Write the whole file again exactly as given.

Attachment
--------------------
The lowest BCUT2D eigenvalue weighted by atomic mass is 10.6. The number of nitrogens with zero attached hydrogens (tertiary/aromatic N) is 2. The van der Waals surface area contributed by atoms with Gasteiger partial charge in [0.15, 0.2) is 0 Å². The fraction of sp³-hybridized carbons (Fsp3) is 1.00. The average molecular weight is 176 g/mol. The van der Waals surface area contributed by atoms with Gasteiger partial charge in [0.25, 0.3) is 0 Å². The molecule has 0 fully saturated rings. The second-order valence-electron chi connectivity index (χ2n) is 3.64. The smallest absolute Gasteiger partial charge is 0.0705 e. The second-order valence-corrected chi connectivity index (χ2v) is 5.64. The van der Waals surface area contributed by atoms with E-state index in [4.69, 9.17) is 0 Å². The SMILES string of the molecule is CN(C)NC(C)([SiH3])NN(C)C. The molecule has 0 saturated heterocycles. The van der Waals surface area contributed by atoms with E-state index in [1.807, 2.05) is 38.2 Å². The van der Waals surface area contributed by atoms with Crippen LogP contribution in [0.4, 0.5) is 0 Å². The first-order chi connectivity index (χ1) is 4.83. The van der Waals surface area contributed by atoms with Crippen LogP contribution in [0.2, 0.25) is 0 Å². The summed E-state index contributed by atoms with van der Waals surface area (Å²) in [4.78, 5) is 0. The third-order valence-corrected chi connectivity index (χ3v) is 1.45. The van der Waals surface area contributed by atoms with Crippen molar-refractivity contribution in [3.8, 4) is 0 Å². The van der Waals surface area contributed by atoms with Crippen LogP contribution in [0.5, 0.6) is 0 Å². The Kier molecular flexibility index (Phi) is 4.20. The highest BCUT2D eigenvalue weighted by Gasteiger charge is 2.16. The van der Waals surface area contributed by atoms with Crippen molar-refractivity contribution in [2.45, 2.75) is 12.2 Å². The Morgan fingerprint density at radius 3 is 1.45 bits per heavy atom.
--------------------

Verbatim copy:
The lowest BCUT2D eigenvalue weighted by atomic mass is 10.6. The number of nitrogens with zero attached hydrogens (tertiary/aromatic N) is 2. The van der Waals surface area contributed by atoms with Gasteiger partial charge in [0.15, 0.2) is 0 Å². The fraction of sp³-hybridized carbons (Fsp3) is 1.00. The average molecular weight is 176 g/mol. The van der Waals surface area contributed by atoms with Gasteiger partial charge in [0.25, 0.3) is 0 Å². The molecule has 0 fully saturated rings. The second-order valence-electron chi connectivity index (χ2n) is 3.64. The smallest absolute Gasteiger partial charge is 0.0705 e. The second-order valence-corrected chi connectivity index (χ2v) is 5.64. The van der Waals surface area contributed by atoms with E-state index in [4.69, 9.17) is 0 Å². The SMILES string of the molecule is CN(C)NC(C)([SiH3])NN(C)C. The molecule has 0 saturated heterocycles. The van der Waals surface area contributed by atoms with E-state index in [1.807, 2.05) is 38.2 Å². The van der Waals surface area contributed by atoms with Crippen LogP contribution in [0.4, 0.5) is 0 Å². The first-order chi connectivity index (χ1) is 4.83. The van der Waals surface area contributed by atoms with Crippen LogP contribution in [0.2, 0.25) is 0 Å². The summed E-state index contributed by atoms with van der Waals surface area (Å²) in [4.78, 5) is 0. The third-order valence-corrected chi connectivity index (χ3v) is 1.45. The van der Waals surface area contributed by atoms with Crippen molar-refractivity contribution in [3.8, 4) is 0 Å². The van der Waals surface area contributed by atoms with Crippen LogP contribution in [0.5, 0.6) is 0 Å². The Kier molecular flexibility index (Phi) is 4.20. The highest BCUT2D eigenvalue weighted by Gasteiger charge is 2.16. The van der Waals surface area contributed by atoms with Crippen molar-refractivity contribution in [2.45, 2.75) is 12.2 Å². The Morgan fingerprint density at radius 3 is 1.45 bits per heavy atom.